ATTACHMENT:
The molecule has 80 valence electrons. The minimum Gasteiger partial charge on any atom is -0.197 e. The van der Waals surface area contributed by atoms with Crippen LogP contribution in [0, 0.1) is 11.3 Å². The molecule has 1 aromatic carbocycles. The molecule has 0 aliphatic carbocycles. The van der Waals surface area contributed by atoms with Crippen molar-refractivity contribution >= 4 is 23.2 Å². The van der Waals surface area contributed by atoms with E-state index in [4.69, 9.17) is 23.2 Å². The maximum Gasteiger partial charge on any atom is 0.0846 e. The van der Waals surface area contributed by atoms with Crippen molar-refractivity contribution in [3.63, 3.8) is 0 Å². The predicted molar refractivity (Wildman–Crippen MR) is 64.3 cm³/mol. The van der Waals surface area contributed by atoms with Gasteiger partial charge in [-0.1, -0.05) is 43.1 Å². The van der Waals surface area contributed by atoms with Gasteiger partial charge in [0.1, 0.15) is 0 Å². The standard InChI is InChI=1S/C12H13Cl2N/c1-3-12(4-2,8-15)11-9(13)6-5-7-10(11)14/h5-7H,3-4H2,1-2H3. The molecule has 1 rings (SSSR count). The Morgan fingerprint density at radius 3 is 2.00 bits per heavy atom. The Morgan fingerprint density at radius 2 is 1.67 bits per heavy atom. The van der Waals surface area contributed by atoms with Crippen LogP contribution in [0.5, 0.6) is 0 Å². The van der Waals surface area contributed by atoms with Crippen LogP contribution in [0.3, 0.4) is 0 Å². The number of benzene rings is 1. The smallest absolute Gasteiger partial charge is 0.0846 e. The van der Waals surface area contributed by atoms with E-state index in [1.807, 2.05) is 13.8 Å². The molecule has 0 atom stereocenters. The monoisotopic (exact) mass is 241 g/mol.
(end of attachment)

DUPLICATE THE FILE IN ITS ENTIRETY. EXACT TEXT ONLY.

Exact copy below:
The molecule has 80 valence electrons. The minimum Gasteiger partial charge on any atom is -0.197 e. The van der Waals surface area contributed by atoms with Crippen LogP contribution in [0, 0.1) is 11.3 Å². The molecule has 1 aromatic carbocycles. The molecule has 0 aliphatic carbocycles. The van der Waals surface area contributed by atoms with Crippen molar-refractivity contribution >= 4 is 23.2 Å². The van der Waals surface area contributed by atoms with E-state index in [4.69, 9.17) is 23.2 Å². The maximum Gasteiger partial charge on any atom is 0.0846 e. The van der Waals surface area contributed by atoms with Crippen molar-refractivity contribution in [3.63, 3.8) is 0 Å². The predicted molar refractivity (Wildman–Crippen MR) is 64.3 cm³/mol. The van der Waals surface area contributed by atoms with Gasteiger partial charge in [-0.1, -0.05) is 43.1 Å². The van der Waals surface area contributed by atoms with Gasteiger partial charge in [0.1, 0.15) is 0 Å². The standard InChI is InChI=1S/C12H13Cl2N/c1-3-12(4-2,8-15)11-9(13)6-5-7-10(11)14/h5-7H,3-4H2,1-2H3. The molecule has 1 rings (SSSR count). The Morgan fingerprint density at radius 3 is 2.00 bits per heavy atom. The Morgan fingerprint density at radius 2 is 1.67 bits per heavy atom. The van der Waals surface area contributed by atoms with Crippen LogP contribution in [0.5, 0.6) is 0 Å². The van der Waals surface area contributed by atoms with Crippen LogP contribution in [0.3, 0.4) is 0 Å². The number of benzene rings is 1. The smallest absolute Gasteiger partial charge is 0.0846 e. The van der Waals surface area contributed by atoms with E-state index in [1.807, 2.05) is 13.8 Å². The molecule has 0 atom stereocenters. The monoisotopic (exact) mass is 241 g/mol.